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The Poet of the East

by Mustofa Munir

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The twentieth century Poet Kazi Nazrul Islam was a genius with outstanding versatility. He was a humanist, lyricist, music composer, singer, director, actor, activist, journalist, editor and a soldier. The Poet left the imprints of his talent both on music and literature equally. He was born on 25th May, 1899 in West Bengal, India and died in Bangladesh in 1976 at the age of 77 as a hero and national poet of that country. He wrote more than four thousand lyrics and composed them with sur, ragas and music. He sang his own songs. At the age of fortythree, he was suddenly inflicted with Alzheimer and Pick's disease and lost his memory. He could not speak or write due to an illness and spent the long 34 years of inactive life till his death.

Poet Kazi Nazrul Islam borrowed many words from Persian, Arabic and Sanskrit languages and used them in his poems, lyrics, dramas, proses and short stories. He introduced many Hindu mythological terms, figures and themes in his poems and lyrics. The words he borrowed are in common parlance in the eastern part of India. He seeped those words into Bengali literature and thus enriched its quality. Poet Nazrul went beyond the limitation of one language used by one group of people. He found a justification to retain those words in Bengali literature that exist in the dialects of Bengali speaking people in the eastern part (West Bengal and Bangladesh) of India. Those words he introduced in his poems and lyrics are reflected on the themes and exploded with rhythms and rhymes. He brought a change to almost a thousand years old trend in Bengali literature and established it genuinely.  

When we read the following verses of his poem ‘The Rebel’  we would certainly perceive  the alluring accommodation of the Sanskrit words ‘Dhurjati’ and ‘Pinak-pani’ as well as the Arabic word ‘Israfil’ in the poem.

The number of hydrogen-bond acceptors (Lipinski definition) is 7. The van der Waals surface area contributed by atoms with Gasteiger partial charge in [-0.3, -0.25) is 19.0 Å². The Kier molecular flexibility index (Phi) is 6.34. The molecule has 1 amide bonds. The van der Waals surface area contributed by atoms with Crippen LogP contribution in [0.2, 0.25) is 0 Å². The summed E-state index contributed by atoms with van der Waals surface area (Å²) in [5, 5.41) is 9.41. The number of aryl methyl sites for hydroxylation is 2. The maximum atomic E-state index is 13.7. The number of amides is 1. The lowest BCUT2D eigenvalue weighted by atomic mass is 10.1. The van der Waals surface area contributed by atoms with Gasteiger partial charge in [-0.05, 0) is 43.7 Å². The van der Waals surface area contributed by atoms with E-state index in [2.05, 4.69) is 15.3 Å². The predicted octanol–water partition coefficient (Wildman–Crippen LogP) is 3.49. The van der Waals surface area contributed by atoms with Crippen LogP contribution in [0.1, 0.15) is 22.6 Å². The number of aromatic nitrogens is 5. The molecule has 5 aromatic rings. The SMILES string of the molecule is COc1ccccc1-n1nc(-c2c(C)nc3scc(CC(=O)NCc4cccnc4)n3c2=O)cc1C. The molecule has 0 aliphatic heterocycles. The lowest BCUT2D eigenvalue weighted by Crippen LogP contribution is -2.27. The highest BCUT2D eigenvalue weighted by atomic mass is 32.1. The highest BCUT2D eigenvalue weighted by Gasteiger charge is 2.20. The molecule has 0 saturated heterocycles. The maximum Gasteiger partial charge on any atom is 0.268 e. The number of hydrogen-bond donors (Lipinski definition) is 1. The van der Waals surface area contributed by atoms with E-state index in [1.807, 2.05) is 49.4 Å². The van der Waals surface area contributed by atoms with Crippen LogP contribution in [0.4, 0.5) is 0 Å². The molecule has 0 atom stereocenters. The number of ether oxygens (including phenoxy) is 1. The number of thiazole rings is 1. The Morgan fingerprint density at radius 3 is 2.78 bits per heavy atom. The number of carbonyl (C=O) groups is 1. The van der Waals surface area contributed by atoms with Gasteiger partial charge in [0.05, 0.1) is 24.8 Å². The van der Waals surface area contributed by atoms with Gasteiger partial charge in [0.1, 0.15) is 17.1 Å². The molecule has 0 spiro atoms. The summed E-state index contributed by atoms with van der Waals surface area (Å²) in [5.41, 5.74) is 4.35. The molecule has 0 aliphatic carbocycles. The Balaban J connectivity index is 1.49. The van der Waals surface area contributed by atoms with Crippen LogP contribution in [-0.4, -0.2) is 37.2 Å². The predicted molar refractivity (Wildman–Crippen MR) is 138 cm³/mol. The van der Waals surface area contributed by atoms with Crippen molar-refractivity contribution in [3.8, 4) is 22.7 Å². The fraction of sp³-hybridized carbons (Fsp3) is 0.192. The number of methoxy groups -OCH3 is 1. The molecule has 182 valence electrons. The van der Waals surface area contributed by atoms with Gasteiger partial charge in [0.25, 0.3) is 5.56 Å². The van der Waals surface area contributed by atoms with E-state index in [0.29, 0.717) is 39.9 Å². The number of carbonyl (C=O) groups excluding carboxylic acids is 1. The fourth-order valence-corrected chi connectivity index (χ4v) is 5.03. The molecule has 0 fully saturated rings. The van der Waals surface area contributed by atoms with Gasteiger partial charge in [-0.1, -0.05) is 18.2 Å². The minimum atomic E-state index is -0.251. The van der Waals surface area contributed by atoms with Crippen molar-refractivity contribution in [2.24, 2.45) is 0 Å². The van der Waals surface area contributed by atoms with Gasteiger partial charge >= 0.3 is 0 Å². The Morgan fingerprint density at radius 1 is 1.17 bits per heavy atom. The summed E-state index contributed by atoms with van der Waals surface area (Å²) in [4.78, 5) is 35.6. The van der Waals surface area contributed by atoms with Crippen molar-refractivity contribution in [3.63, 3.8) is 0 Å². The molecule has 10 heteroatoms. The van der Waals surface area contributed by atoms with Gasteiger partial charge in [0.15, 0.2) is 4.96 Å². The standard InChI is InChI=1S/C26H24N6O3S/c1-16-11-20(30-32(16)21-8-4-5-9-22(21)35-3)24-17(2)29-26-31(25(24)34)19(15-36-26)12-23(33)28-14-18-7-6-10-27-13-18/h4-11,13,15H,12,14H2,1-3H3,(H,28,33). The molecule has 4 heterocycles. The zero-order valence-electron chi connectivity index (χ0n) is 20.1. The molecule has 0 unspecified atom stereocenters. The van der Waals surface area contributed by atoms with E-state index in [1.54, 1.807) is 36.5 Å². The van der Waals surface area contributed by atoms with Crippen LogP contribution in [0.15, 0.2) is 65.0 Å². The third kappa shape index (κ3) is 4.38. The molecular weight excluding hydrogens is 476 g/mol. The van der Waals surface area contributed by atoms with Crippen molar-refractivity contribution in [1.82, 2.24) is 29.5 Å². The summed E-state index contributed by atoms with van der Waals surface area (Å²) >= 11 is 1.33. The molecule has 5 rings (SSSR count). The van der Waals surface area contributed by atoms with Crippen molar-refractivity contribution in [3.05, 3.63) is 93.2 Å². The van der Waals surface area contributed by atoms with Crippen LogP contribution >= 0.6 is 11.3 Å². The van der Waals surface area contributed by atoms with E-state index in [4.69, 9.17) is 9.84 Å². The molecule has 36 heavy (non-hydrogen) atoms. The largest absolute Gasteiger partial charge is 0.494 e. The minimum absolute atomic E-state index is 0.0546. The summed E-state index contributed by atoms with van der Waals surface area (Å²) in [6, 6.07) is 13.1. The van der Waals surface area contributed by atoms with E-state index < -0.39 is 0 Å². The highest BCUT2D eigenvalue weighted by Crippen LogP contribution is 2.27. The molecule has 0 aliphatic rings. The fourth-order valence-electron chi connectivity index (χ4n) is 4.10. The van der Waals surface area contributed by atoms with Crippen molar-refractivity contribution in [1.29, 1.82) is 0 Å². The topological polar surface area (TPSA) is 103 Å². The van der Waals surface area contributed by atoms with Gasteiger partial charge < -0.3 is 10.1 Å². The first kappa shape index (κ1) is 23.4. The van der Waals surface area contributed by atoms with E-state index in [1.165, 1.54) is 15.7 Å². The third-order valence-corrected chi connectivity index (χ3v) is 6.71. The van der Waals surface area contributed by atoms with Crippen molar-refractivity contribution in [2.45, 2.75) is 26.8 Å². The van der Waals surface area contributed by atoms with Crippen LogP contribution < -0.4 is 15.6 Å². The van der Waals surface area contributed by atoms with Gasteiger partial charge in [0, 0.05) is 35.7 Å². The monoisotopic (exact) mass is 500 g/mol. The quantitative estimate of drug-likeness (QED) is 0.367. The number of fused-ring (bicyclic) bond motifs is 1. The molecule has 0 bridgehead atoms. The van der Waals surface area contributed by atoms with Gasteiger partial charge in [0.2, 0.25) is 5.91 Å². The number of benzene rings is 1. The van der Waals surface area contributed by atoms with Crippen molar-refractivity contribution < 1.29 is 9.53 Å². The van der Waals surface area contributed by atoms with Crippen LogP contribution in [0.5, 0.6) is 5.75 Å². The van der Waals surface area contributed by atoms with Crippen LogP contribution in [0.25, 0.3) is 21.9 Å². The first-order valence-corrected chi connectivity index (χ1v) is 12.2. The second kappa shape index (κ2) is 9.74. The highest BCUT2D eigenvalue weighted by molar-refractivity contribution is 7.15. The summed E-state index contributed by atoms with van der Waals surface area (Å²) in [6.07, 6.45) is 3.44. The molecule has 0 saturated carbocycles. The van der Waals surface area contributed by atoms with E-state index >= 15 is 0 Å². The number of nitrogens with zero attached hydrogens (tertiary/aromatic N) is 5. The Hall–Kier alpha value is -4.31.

The verses:

"I’m torpedo, a floating mine dreadful! I’m Dhurjati,

An untimely summer windy violent storm"

“In the trumpet of Israfil I’m the terrifying roar!

I’m Pinak-pani’s drum, spear three-prong’d,”

Where ‘Israfil’ refers to the name of an angel, the trumpet blower and ‘Dhurjati’ to Hindu mythological god Shiva, the destroyer and rebuilder.

In the poem ‘The Rebel’ below also there are some words used in the parlance of classical music in India. Those words are— ‘hambir’, ‘chayanaut’ and ‘hindol’( the names of the Indian classical ragas):

"I’m the unfettered joy of life, I’m joyful!

I’m hambir, chayanaut, hindol,

A restless, with pomp and glamour instantly I startle

While on the street! I jump and dangle!"

Or when we read the poem ‘Mankind’ we come across with a Turkish word 'molla' (with the roots to Persian and Arabic):

 "The hungry replied, ‘No, father, I pray not.’

The molla yelled:  thou scamp! then get lost,

Holding bread and meat he (molla) locked

 The mosque-door and left!”

Or in the poem ‘Sin’ we find:

"With a smile God spoke to the heaven’s angels-- 'Behold!

 Haruth and Maruth spoiled the earth, a massacre indeed!’

Confidante, in this earth the eyes know the magic!"


Here Arabic words ‘haruth’ and ‘maruth’ bear the names of two angels.


Poet Kazi Nazrul Islam used the allegorical application of myth as it is a forceful weapon to rejuvenate the subjugated people of India.


So he wrote in his ‘Euphoria of Cataclysm’ (Proloyullash):

“Like the furious rampant Mohakal—

There comes the dreadful,

In the dense smoke of incense lamp he kindles

With the flame of thunder!”


Where ‘Mohakal’ is the Hindu mythological god Shiva.


About the use of mythological words in the poems the English myth scholar and literary critic Maud Bodkin wrote:

“ When a great poet uses the stories that have taken shape in the fantasy of the community, it is not his individual sensibility alone that he objectifies. Responding with unusual sensitiveness to the words and images which already express the emotional experience of the community.”


In his poem ‘The Ambidextrous’ (Shabyashachi) we see a kind of  emotional spirit that impacted on the community. When the Poet wrote:


“O fear not anymore,

Underneath the Himalaya the East rocks!

Penetrating the snows of mountain-peak

The Shabyashachi gets to his feet!

Stood up the hero of Mahabharata, and

Said, ‘Here I am’.

With youthful vigor the ancient East dances!”


There are more poems, dramas, short stories and lyrics wherein Poet Kazi Nazrul introduced many words borrowed from other spoken and written languages of Indian subcontinent and thus enriched the thousand years old Bengali literature.



  • Nazrul Rochonaboli, vol.1 page 40
  • ‘Nazrul o Arbi-Farshi sobder bebohar’ Syed Shahedullah,  ‘Kazi Nazrul Islam Jonma Sothobarsho sharok grantha’, page 315.
  • Sanchita-selected poems and lyrics of Kazi Nazrul Islam,  2015 USA. Page 3,4, 77-78,83,109.
  • Fiery Lute-- Selected poems and lyrics of Kazi Nazrul Islam, 2018, Nazrul Institute, Bangladesh. Page 21.